What is the reaction to the pin that will keep your ring magnets in orbit,, is all of the "torque" from those countered by the long rod? or can the long rod reflect that torque in a way you have not considered??  see,, stuff like that is where I tend to go.



I imagined the outer magnets was connected to a spring that forced them to flip over. If I force them back in right position by "winding up " the springs, they will use the tension in the spring to rotate the outer rotor. This seems logic.
So I made a time consuming simulation and calculated torque for every outer magnets center in 12 steps (10° steps for outer rotor, and 15° steps for inner rotor (120° outer rotation, 180° inner rotation)).
In my model in FEMM I have in average -9.5Nm torque in all three outer magnets combined.
The outer rotor has an average torque of -17.5Nm.
The inner rotor have an average torque of +19.5Nm.


Total torque of outer rotor is therfor -27Nm.


Outer rotor have 1 revolution.
Inner rotor have 1.5 revolution.


So:
Outer energy pr. revolution is -169.6 Joule
Inner energy pr. 1.5 revolution is +179 Joule


I need to consider the resolution and accuracy of the simulations. As I have left 9.4 Joules per 1 complete cycle, it is a possible error reading of 5.5%.


Or, if I was right about my first assumptions:
Outer energy pr. cycle is 110 Joule
Inner energy pr. cycle is 179 Joule
Resulting in excess energy of 69 Joule pr. cycle...


Even if I'm a sceptic, I will finish the project, but I need some heavy duty ball bearings that fits 10mm bolts. Friction between PLA plastic and a 10mm bolt thread is so high when the magnets are attracting or repelling eachother, it is impossible to make a good practical experiment. And the printed structures make the outer magnets too wobbly. However, I locked the outer magnets by tightning the bolts that is holding them, and put the inner rotor in place. The inner rotor REALLY wants to rotate (Hard to hold it back), and drags the outer rotor with it, but that was when the outer magnets was fixed in one position on the outer rotor. That proves only one thing so far: The inner and outer rotor have similar torque, but the gear ratio will force the inner rotor to rotate - when the outer magnets are locked/fixed.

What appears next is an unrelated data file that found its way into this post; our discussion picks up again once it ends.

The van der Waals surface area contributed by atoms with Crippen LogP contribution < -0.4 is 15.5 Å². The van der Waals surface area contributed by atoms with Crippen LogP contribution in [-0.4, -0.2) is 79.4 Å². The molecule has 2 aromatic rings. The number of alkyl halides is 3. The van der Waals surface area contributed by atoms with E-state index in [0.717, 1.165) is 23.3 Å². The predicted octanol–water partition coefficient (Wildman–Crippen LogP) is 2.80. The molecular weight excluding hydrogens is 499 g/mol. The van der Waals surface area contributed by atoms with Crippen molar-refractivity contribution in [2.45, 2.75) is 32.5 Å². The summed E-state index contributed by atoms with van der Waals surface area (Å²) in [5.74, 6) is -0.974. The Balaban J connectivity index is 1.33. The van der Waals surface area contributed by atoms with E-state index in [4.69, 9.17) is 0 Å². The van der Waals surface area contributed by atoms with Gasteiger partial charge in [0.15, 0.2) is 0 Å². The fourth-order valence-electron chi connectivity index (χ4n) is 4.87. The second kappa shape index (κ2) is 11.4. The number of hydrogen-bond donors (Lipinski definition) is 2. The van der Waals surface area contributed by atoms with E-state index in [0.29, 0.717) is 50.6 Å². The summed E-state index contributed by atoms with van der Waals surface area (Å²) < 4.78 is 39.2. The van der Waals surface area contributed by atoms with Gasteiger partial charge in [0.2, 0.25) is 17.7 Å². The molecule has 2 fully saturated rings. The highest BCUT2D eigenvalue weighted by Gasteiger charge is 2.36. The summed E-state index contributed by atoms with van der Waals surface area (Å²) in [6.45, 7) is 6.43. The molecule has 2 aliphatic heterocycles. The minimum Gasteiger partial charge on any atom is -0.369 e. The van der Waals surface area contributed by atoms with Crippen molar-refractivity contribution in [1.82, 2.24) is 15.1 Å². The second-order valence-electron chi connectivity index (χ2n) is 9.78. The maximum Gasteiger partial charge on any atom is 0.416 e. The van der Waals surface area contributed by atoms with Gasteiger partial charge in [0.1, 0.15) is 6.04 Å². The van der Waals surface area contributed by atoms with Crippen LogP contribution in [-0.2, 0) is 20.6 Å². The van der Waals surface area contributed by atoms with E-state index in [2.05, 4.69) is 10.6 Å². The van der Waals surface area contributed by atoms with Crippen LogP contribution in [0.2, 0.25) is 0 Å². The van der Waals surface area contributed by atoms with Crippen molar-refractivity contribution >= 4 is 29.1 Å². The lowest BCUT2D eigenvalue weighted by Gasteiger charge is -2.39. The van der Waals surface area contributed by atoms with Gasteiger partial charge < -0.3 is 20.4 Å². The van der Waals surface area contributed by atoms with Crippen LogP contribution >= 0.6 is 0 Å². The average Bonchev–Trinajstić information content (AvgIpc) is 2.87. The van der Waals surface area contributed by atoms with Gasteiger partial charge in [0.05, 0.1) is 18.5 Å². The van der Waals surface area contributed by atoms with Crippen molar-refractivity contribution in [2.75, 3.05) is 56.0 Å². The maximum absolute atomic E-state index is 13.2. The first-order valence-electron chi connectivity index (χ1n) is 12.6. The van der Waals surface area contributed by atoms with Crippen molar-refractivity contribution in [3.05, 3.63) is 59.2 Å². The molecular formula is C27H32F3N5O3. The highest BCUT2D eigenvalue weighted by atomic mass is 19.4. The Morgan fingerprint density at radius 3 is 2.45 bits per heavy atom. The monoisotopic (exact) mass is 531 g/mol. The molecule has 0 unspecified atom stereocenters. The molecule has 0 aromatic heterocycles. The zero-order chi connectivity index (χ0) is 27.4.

Vidar

Offline webby1

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Re: 3D printing a structure for an experiment with magnets
« Reply #33 on: September 14, 2016, 12:31:11 PM »
Do you have the same size weaker magnets?

Bearings may impact the magnetic fields if they are in the wrong place,, not sure with your design,, I have also run into free spinning bearings getting stiff when in the wrong field.

I like these "problems" usually,, they are something that DOES have a solution,, and for me it is fun when I figure out how "I" can solve it with what I have.